The article by Candi Cushman ("Caesar's reach") brings up an old issue: Who controls education? The Bible teaches that the parents are responsible for education, not the state. I support Tyndale Seminary President Mal Couch. The state has no business dictating curriculum and course content. - Craig Shoemaker, Grand Rapids, Mich.
Joel Belz hit the nail on the head with "The real gangster." The greatest dangers to freedom we face are in the federal capitol, state houses, and city halls. It seems the only object of government, of all types, is to stay in office, no matter how you have to sell your soul to the devil. As Mark Twain said, the only criminal class "native to the United States is Congress." - Jim Scanlon, Corning, Calif.
The price of life
You reported that in 1991 abortionist Dr. Joe Bills Reynolds was fined only $1 after being convicted for manslaughter for killing his wife in a liposuction procedure ("One murder too many?" April 7). You know that America is going downhill when a killer is only fined a dollar. - Grace Wicks, 15, St. Louis, Mo.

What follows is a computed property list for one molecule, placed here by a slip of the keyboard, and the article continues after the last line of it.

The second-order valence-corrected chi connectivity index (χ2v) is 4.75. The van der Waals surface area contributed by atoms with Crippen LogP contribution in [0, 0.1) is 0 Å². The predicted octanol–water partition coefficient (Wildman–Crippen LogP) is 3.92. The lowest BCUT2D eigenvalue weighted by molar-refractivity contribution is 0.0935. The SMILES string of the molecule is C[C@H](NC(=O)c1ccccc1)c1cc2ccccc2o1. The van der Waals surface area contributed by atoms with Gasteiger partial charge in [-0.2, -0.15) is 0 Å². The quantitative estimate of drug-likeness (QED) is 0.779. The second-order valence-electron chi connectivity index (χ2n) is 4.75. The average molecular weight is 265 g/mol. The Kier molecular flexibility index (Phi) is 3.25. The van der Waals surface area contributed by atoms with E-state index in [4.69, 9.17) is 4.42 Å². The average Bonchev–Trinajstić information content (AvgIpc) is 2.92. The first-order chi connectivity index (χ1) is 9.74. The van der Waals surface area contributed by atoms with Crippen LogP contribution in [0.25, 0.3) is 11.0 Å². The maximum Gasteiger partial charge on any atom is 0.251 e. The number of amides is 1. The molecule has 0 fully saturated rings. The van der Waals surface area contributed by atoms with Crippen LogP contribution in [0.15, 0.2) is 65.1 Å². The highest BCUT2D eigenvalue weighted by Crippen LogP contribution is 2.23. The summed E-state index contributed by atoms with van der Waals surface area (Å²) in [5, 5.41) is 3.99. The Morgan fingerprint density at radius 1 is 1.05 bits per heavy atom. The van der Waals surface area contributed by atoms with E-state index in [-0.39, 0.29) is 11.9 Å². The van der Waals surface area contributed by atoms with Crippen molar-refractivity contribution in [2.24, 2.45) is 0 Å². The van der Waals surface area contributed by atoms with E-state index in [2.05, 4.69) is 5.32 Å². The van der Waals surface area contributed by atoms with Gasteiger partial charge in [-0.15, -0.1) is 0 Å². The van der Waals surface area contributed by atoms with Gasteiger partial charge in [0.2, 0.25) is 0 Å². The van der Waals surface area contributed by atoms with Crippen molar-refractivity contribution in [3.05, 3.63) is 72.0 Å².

Somebody's got to
Cal Thomas accurately stated a big problem in schools today ("It's up to parents," April 7). However, in defense of government-mandated character education, if the parents aren't going to do it, at least the schools are trying to do something. I help out in my kindergartner's class, and I see what the lack of parental involvement can do. One child told me that he didn't do his homework because his mother said he didn't have to. Needless to say, he's really struggling. - Karla Hamrick, Wapakoneta, Ohio